The Channel logo

News

By | Tony Smith 22nd February 2006 10:42

Micron sets RICO on Rambus

Alleges anti-racketeering law violations, evidence tampering

Memory maker Micron has accused Rambus of foul play after being sued by the memory technology developer last month. In a lawsuit filed with the US District Court of Eastern Virginia, Micron claims Rambus “engaged in a pattern of destruction of evidence, false testimony and other improper activities designed to mislead courts and Micron and to extract unjust patent licensing fees or damages from Micron".

The suit alleges that Rambus violated sections of the Federal Racketeer Influenced and Corrupt Organizations (RICO) Act and Virginia conspiracy laws through a "pattern of illegal conduct".

Micron's allegation has been made before, by South Korean memory maker Hynix. Last year, it asked the Eastern Virginia District Court to throw out a patent infringement case brought against it by Rambus. It too alleged Rambus has messed with the evidence - a so-called "unclean hands" case.

However, in a hearing in January this year, US District Court Judge Ronald Whyte ruled that Rambus had not engaged in such an act.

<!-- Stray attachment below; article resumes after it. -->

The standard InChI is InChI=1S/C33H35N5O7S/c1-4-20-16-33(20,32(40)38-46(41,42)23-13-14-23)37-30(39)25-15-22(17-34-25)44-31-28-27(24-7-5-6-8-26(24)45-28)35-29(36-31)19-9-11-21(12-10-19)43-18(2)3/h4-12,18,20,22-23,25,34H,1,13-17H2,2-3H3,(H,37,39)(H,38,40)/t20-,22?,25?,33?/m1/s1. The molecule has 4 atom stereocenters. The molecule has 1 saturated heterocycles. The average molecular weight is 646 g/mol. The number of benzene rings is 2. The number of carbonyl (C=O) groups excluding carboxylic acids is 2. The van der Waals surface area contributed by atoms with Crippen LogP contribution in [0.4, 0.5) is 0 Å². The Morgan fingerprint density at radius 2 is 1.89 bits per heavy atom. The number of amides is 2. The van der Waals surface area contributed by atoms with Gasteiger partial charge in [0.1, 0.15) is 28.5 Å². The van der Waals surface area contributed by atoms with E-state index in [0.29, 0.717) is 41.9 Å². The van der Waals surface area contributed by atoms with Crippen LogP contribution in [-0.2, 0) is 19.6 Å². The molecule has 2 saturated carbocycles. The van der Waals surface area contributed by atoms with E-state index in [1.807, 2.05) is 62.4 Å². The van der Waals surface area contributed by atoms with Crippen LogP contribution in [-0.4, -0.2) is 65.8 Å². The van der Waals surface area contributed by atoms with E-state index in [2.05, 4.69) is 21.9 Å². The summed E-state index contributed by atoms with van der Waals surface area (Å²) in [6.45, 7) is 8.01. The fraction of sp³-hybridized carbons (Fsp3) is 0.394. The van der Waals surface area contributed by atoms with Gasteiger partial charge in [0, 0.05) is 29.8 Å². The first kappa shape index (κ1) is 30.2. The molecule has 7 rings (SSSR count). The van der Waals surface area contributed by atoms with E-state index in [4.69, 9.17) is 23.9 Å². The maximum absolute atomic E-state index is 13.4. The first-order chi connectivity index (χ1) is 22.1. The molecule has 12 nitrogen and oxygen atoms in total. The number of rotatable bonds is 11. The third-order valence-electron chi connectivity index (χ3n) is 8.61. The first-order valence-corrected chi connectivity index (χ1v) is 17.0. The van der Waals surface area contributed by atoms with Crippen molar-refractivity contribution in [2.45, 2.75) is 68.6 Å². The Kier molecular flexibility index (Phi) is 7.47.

Rambus sued Micron in January, in the US District Court of Northern California. It claims Micron violated its intellectual property by producing DDR 2, GDDR 2, GDDR 3 and other "advanced" memory products that incorporate its technology without permission.

Rambus is already battling Micron in the Delaware District Court, but its January filing opened a new front in the war, this time in the US District of Northern California - Rambus' preferred location for litigation. ®

alert Send corrections

Opinion

Chris Mellor

Drives nails forged with Red Hat iron into VCE's coffin
Sleep Cycle iOS app screenshot

Trevor Pott

Forget big-spending globo biz: it's about the consumer... and he's desperate for a nap
Steve Bennet, ex-Symantec CEO

Chris Mellor

Enormo security firm needs to get serious about acquisitions

Features

Windows 8.1 Update  Storeapps Taskbar
Chinese Buffet self-service
Chopping down the phone tree to scrump low-hanging fruit
An original member of the System/360 family announced in 1964, the Model 50 was the most powerful unit in the medium price range.
Big Blue's big $5bn bet adjusted, modified, reduced, back for more
Microsoft CEO Satya Nadella
Redmond needs to discover the mathematics of trust